"We're exploring a possible legislative solution to this sort of thing," said Ben Luce, president of the New Mexico Solar Energy Association, who wrote to the chairman of the homeowners association committee that disapproved the Olsens' solar system.
"Our state government, including our governor, the Energy Minerals and Natural Resources Department, most New Mexico municipalities, and the majority of state residents are all presently very supportive of this technology," Luce said in his letter, which urged the homeowners association to drop its objection to the Olsens' solar collector.
A dozen states, including Arizona, California, Florida, Hawaii and Nevada, have laws that render void or prohibit any restrictions on the installation or use of solar systems to generate heat or electricity.
"I'm sure there is a way to do solar and respect neighborhood aesthetics," said Craig O'Hare, the governor's special assistant for renewable energy.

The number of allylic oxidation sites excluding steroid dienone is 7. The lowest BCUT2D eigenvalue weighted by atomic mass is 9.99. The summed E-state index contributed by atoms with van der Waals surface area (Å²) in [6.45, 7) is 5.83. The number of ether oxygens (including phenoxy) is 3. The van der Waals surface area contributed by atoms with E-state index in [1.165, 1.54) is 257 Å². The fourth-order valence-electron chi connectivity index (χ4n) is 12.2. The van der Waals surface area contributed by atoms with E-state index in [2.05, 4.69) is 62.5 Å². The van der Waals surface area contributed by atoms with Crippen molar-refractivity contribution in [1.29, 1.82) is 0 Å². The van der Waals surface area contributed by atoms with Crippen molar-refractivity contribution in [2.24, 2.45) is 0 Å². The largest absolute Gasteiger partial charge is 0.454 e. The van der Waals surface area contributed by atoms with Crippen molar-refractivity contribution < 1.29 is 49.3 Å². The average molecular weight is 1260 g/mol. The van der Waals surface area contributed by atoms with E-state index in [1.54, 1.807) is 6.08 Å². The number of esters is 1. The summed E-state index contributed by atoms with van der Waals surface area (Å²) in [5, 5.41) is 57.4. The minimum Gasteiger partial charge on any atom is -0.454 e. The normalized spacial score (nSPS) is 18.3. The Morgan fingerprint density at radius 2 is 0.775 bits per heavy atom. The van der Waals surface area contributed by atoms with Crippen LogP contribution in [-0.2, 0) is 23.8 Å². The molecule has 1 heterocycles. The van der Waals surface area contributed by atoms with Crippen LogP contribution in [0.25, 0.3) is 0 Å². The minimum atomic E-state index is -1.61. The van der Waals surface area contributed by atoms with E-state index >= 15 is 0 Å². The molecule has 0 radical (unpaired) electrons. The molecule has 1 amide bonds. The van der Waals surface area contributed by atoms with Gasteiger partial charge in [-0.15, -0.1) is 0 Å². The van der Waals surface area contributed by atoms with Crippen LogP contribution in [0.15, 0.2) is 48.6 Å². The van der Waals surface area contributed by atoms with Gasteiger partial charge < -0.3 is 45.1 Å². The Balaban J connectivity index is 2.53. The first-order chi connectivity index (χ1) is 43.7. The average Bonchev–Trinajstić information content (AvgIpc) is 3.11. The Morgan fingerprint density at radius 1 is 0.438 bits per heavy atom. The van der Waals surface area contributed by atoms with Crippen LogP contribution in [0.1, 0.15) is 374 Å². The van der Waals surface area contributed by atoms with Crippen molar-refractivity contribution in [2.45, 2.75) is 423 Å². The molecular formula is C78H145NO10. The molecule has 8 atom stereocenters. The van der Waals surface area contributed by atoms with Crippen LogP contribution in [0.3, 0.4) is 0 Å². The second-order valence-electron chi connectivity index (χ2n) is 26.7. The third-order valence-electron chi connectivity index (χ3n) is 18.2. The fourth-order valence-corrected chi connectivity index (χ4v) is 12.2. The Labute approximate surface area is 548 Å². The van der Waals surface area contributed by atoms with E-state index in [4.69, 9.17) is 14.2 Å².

O'Hare heads a task force established by the governor to find ways to develop a commercial-scale solar energy project in New Mexico. Luce heads a similar task force that is looking at ways to encourage solar use by individual residents and businesses.
The Olsens said they chose a solar system because it offered a less expensive and unpolluting way to heat their 16,000-gallon pool than a gas or electric heater.
They hired Aquatic Pools of Albuquerque in August 2003 to install the system. The solar system consisted of black, rectangular panels laid flat on the red tile roof on one side of the house.
In April, the association wrote to the Olsens noting the collector had been installed. The letter asked them to submit a formal application for approval.